Tuesday, 16 August, 2022
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When it comes to forests, India must fight fire with fire

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The govt’s colonial-era emphasis on preventing all sorts of fires may actually be increasing the frequency of the devastating fires, say experts.

New Delhi: Eleven trekkers have lost their lives to a massive forest fire in Theni in southern Tamil Nadu – thus, predictably, bringing India’s forest fire crisis to the fore once again. The incident has come just a month after the death of a forest guard in the Bandipur Tiger Reserve in Karnataka.

The number of forest fires in India is rapidly increasing –in south India, they’ve doubled in the past two years. Desperate attempts are being made to explain the causes and find solutions to prevent these fires – with what environmental experts worry is a half-baked understanding of forest fires.

“All fires are being painted with the same brush, with scant regard for the ecological role of forest fires in certain types of ecosystems,” argues Ankila Hiremath, fellow at the Ashoka Trust for Research in Ecology and Environment.

Government policies on forest fires

While the Forest Survey of India (FSI), in its report last year, acknowledged that forest fires play an important role in scientific forest management, the government’s thrust in relation to fires has been mainly on prevention.

In the operational guidelines for the centrally-sponsored scheme of Forest Fire Prevention and Management (FPM), for example, forest fire is regarded as the “most important agent of degradation of forest ecosystems”. The annual financial loss from forest fires in the country, in addition to loss of bio-diversity, ozone layer depletion, loss of habitat for wildlife, and soil erosion, is estimated to be Rs 550 crore.

In both the short-term and long-term objectives of the guidelines, the emphasis is on prevention of forest fires. However, most resources are spent on controlling fires, rather than preventing them, says S.S. Negi, former director general (forests) and in the ministry of environment, forests and climate change. “It’s very difficult to control the fire once it has already broken out,” he says.

India has a satellite-based monitoring system under the FSI, which is used to send out SMS alerts to forest staff in specific regions when a fire breaks out. “It’s a very important mechanism to deal with fires, since a lot of times, forest staff doesn’t even get to know if a fire has broken out,” Negi says.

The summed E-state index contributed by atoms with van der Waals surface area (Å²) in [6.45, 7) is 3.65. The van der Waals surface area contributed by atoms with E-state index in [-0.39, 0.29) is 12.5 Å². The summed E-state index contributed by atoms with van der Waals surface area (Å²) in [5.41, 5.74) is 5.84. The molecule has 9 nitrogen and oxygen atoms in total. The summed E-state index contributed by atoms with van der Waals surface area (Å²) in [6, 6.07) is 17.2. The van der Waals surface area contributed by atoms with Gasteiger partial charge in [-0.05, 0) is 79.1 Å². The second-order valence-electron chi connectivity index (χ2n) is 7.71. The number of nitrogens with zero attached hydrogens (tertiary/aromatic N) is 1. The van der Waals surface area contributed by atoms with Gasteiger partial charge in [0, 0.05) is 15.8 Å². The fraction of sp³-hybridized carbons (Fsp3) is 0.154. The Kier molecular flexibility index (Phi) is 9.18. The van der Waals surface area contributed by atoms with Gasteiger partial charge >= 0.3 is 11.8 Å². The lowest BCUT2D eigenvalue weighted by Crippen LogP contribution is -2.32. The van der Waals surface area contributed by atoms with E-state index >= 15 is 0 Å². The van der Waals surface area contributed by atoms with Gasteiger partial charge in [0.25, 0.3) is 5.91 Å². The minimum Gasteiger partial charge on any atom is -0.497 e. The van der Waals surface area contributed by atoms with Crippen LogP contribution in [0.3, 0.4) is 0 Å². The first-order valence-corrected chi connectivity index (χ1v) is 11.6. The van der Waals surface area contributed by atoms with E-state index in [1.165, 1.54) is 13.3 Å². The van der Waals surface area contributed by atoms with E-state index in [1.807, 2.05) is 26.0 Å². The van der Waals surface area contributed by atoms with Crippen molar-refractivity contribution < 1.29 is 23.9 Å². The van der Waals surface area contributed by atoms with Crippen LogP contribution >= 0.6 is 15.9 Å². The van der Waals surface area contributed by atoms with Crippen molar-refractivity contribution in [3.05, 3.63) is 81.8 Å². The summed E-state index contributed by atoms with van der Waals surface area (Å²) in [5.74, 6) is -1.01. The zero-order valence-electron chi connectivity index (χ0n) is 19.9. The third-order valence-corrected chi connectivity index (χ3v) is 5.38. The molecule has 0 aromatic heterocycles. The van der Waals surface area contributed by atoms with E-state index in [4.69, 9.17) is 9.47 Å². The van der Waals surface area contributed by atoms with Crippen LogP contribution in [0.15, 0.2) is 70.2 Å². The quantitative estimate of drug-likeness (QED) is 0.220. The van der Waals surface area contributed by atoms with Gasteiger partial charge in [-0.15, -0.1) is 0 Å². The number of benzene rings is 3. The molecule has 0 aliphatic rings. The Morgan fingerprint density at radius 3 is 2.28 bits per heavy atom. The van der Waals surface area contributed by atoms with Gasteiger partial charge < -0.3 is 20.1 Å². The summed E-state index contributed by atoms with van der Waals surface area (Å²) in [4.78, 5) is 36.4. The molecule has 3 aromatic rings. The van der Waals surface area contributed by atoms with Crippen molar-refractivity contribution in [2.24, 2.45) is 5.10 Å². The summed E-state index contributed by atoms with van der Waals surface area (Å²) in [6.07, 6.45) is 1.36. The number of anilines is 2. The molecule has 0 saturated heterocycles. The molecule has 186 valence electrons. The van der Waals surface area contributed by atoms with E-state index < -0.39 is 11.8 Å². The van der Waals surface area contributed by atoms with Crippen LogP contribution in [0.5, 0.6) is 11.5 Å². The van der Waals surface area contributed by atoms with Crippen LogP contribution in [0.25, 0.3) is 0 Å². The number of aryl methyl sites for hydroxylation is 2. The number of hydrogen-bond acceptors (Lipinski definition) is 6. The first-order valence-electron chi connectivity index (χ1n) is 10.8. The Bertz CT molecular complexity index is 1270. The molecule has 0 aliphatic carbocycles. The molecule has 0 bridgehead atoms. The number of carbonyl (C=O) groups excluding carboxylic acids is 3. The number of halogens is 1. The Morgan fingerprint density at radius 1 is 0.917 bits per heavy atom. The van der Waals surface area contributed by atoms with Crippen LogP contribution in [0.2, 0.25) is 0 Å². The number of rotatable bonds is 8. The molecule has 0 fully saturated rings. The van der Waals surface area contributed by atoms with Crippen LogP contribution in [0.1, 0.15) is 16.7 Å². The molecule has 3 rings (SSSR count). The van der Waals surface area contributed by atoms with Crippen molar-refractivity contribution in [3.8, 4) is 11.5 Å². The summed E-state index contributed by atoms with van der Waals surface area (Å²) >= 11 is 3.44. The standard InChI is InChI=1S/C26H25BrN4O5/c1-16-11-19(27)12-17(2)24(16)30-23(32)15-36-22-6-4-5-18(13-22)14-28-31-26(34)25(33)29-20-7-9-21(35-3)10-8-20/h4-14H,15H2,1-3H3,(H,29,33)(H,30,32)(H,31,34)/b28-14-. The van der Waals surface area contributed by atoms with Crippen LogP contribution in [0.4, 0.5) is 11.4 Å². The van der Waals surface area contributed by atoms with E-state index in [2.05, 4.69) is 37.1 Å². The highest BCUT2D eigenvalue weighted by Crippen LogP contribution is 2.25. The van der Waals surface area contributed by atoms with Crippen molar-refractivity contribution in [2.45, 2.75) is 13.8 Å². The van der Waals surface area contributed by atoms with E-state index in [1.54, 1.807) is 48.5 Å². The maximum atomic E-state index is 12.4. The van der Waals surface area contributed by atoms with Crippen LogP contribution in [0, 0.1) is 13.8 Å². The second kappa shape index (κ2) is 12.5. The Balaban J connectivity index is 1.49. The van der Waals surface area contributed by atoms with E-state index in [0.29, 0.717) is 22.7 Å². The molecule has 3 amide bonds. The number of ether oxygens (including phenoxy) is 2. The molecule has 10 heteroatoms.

According to the FSI report, as of July 2017, around 11,500 users have registered under the Forest Fire Alert System.

However, the report itself acknowledged that forest fires were difficult to predict in advance. This is particularly true in India, where over 95 per cent of forest fire incidents are man-made.

However, given that it is ultimately the state governments that need to implement the precautionary measures, the central government has a limited role to play, he says.

Using controlled burning effectively

Negi points out that the government uses controlled burning and maintenance of fire lines as a means to prevent fire.

Using this method more effectively is the key to preventing devastating forest fires, according to an essay titled ‘Notes from the Other Side of a Forest Fire’ in the Economic and Political Weekly, which was co-authored by Hiremath.

“Although widely used as a tool in forest management across the world, causing fires is illegal in Indian forests under Sections 26 and 33 of the Indian Forest Act, 1927, and Section 30 of the Wildlife (Protection) Act, 1972,” the essay says, with only forest departments across the country being authorised to use controlled burning.

The government’s emphasis on preventing all sorts of fires – which dates back to the colonial era – may actually be increasing the frequency of the devastating fires, it argues.

“There are essentially two major drivers influencing forest fires: the amount of biomass available to burn (fuel load), and the readiness of the fuel to actually burn (flammability). If an area is protected from fires for many years, the build-up of fuel loads creates the conditions for a potentially intense and destructive fire,” it states.

However, “from the perspective of controlling intense and damaging wildfires, preventing the large build-up of dead biomass through controlled burning is the only feasible management option”, it concludes

Hiremath adds: “In other parts of the world, people have systematically studied the effects of fires of varying frequencies, intensities, and seasonalities in order to manage fires; but in India, the negativity that fires are associated with impede that kind of investigation.”

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